Are the carrot tops, the leaves, safe for my horse to eat? Carrot leaves, or tops, are not toxic or poisonous to humans or horses. You can feed the top leafy part of a carrot to horses, however, make sure that you do not overfeed them.
Fresh carrots that haven’t been packaged can be found with the leafy tops still attached. There are some equine enthusiasts out there that believe that the carrot tops are toxic to horses and may cause colic. This is not true, however, you will want to make sure they are free from pesticides.
Quantity of carrot tops fed to horses, just like any other treat, should be limited. Overfeeding any food can be dangerous for horses and lead to colic, a severe digestive issue in horses that is potentially fatal.
Can I feed my horse carrots that different colors? Carrots of any shade are okay for horses.
Did you know that carrots come in a few different colors including red, purple, black and yellow? Although they vary in some of their nutrients, which accounts for the different colors, carrots of any shade are okay for horses.
Purple carrots, for example, contain high amounts of antioxidants and anti-inflammatory nutrients. (source)
Possible Concerns with Feeding Carrots to Horses
Insulin Resistant Horses
Can horses with metabolic issues eat carrots? Carrots are low in sugar and carbohydrates. Due to this, it may be okay to feed one carrot to your horse each day if he or she suffers from metabolic disorders including insulin resistance.
It depends on the specific horse and the severity of its disorder. It is imperative to consult your vet to find out if carrots are appropriate to feed to your horse as a treat. (source)
Horses with HYPP
Horses with HYPP should not eat carrots. Hyperkalemic periodic paralysis (HYPP) is a disorder in horses that requires owners to keep a close eye on the horse’s potassium intake. (source)
One carrot contains about 230 milligrams of potassium. (source) Due to this relatively high potassium content, carrots are not suitable for horses with HYPP. You should never feed them carrots or any treats that contain potassium.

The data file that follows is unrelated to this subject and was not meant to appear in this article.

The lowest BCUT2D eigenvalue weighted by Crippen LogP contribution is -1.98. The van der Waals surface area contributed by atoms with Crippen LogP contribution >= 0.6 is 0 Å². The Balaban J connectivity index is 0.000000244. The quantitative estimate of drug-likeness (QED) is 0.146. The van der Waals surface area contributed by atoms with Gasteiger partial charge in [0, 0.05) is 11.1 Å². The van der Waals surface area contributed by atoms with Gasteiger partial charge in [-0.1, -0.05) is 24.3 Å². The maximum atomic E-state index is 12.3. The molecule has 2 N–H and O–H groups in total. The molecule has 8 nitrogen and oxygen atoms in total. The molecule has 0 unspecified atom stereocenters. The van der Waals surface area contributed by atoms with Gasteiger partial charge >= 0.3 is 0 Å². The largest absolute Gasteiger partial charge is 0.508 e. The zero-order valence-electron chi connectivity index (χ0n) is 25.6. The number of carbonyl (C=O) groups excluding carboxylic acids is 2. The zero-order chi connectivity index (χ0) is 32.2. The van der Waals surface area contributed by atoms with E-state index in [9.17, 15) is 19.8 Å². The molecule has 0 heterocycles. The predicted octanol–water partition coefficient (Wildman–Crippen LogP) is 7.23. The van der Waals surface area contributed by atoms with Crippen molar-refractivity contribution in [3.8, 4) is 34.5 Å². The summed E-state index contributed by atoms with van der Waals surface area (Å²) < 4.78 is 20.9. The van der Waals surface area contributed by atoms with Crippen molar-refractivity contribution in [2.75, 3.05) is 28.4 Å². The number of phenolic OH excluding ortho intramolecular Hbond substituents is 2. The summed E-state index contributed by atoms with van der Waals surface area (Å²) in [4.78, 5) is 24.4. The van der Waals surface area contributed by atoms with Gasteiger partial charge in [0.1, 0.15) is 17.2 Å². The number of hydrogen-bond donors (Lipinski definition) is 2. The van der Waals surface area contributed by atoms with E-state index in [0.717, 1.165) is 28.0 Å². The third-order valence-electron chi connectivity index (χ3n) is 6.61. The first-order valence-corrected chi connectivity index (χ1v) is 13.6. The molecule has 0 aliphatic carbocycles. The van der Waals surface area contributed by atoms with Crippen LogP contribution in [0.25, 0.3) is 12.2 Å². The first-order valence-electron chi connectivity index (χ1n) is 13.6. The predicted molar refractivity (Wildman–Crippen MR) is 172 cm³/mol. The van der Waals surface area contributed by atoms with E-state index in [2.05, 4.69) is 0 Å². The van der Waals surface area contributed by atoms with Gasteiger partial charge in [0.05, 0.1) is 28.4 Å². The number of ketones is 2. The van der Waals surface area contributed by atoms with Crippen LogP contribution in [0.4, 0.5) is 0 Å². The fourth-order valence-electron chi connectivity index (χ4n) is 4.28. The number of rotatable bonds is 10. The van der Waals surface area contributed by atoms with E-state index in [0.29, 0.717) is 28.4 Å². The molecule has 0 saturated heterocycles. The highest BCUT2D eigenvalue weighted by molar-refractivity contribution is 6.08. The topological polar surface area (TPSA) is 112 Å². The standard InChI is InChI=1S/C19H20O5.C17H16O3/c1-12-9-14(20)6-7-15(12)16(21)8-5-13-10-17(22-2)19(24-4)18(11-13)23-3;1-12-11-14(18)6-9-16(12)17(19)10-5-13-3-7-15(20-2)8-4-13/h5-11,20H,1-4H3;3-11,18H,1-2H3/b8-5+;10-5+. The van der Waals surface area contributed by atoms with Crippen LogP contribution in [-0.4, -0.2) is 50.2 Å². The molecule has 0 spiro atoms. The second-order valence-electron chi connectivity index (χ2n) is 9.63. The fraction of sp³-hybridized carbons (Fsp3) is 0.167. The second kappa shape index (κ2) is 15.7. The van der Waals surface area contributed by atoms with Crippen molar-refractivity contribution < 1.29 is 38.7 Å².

Use Caution When Feeding Carrots to Horses With Teeth Issues
Horses that have dental issues including tooth loss and decay often need to eat foods that are softer and easy to chew. Carrots are crunchy and require quite a bit of chewing, so they are not the best option for feeding as treats to these horses.
If the horse cannot chew carrots up properly, they could inadvertently swallow a piece that is too large and they could choke on it.
You do have the option of cooking the carrots first and then feeding them as a treat, however, cooking vegetables often removes some of their nutrients.
You can also chop them up in very small pieces or shred them into even smaller pieces if you still want to feed carrots to a horse that has tooth issues. (source)
- Carrots are healthy for most horses.
- Talk to your vet before adding carrots to your horse’s diet.
- Always feed carrots in moderation, not more than 2 per day.
- Do not feed to horses with HYPP.
- Use caution when feeding carrots to horses with metabolic disorders.
- Be careful feeding carrots to horses with dental issues.
- Rinse carrots before feeding them to your horse.
Carrots, regardless of their hue, are all healthy treats for horses, as long as they are fed in moderation. All treats fed to our equine friends should be fed only in limited quantities. This makes them safer for our horses and prevents overindulgences that could lead to possible farm calls for our veterinarians. Carrots are good for not only us, but for most of our horses as well.